At a glance
Overall, the key pressures affecting inland water environments have changed little since 2011, with climatic and pest-based pressures increasing, land-use and management pressures remaining largely stable, and some stabilisation occurring in the pressure of water resources development.
This period provided the first cooler than average year since 2001, along with the warmest, third-warmest and fifth-warmest years on record for Australia. It also included 2011 as the second-wettest year on record, whereas recent years have produced significant record rainfall deficiencies in parts of Australia.
Invasive species pressures include those from cane toads, common carp, gambusia, goldfish, and various Weeds of National Significance. Cane toads have reportedly spread into the Kimberley and upper reaches of the Fitzroy River in Western Australia, while 2 aquatic weeds (sagittaria/arrowhead and water hyacinth) were added to the Weeds of National Significance list in 2012.
No recent water-affecting land-use or management changes have been observed on a nationally significant scale. The broadest land-cover effects on water quality since 2010–11 are likely to have arisen from post–La Niña fires in savanna and rangeland areas. About 50–70 million hectares of the northern savannas burn each year, contributing to the ongoing tropical aquatic ecosystem pressures. In addition, Queensland’s land-clearing rate of nearly 300,000 hectares per year exceeds all other states and territories combined.
Urban water consumption figures from larger centres have generally increased. To assist in meeting demands, Australia’s climate-resilient water sources (desalination and recycled water plants) produced more than 440 gigalitres (GL) in 2012–13, amounting to approximately 25 per cent of the estimated production capacity of 1821 GL. More than two-thirds of this was for urban use. Groundwater use for urban demand is not a large proportion of the total water supply for the country, although it continues to be a key supply resource for Perth and for many rural areas.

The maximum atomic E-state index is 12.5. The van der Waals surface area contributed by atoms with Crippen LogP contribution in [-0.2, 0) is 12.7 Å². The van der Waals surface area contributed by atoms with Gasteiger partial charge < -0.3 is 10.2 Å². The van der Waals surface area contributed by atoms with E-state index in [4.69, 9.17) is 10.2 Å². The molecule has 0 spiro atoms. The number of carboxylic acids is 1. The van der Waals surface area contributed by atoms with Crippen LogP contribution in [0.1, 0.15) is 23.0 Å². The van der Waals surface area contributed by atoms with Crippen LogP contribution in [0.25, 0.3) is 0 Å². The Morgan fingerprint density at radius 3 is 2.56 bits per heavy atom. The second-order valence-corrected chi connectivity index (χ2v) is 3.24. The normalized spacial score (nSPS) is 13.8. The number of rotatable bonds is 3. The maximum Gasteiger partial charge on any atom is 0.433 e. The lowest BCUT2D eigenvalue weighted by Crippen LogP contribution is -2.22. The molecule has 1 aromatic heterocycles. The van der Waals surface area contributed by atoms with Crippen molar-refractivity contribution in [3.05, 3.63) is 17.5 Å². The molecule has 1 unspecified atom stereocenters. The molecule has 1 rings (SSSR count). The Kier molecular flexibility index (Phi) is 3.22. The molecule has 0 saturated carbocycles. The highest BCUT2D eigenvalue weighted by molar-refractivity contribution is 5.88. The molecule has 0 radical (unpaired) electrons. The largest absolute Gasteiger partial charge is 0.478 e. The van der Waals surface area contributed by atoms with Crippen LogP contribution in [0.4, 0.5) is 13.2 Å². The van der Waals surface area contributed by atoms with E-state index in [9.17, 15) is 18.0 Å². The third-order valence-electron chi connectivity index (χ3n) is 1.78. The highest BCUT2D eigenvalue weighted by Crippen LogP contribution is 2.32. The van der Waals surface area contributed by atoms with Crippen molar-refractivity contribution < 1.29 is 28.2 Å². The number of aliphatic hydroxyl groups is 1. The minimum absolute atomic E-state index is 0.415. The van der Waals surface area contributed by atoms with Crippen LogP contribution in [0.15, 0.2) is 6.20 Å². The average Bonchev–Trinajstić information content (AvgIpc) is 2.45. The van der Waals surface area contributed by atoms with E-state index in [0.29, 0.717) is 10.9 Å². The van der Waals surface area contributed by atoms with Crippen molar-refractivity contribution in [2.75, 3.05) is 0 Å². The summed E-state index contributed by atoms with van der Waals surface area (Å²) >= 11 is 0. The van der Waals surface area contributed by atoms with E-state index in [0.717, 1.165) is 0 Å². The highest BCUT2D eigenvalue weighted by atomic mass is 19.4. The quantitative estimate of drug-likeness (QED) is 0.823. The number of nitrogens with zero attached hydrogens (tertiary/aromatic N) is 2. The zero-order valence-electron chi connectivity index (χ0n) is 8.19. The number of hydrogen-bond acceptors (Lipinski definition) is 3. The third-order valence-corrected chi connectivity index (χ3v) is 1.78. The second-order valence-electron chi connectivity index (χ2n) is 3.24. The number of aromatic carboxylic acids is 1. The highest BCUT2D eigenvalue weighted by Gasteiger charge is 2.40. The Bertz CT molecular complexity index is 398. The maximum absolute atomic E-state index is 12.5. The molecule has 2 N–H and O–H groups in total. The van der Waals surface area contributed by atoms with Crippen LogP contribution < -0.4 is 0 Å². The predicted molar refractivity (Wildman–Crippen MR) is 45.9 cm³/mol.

The primary pressures on our inland water environments have not changed significantly since 2011, although—as noted in the Drivers report—there has been movement in some of the drivers of environmental change during that period, particularly when compared with the decade leading up to 2011. The twin drivers of economic growth and population growth have continued to increase pressure on the supply and use of water.
The few wetter years that followed the millennium drought eased the pressure on total water available to the environment in some areas. Land-use and management pressures—such as irrigation and cropping, and stocking changes—continued to influence inland waters. Pest species have responded to both climate and management efforts. Mining development, particularly of coal-seam gas, has the potential to increase pressure in coming years, as does the promise of accelerated development and growth in northern Australia.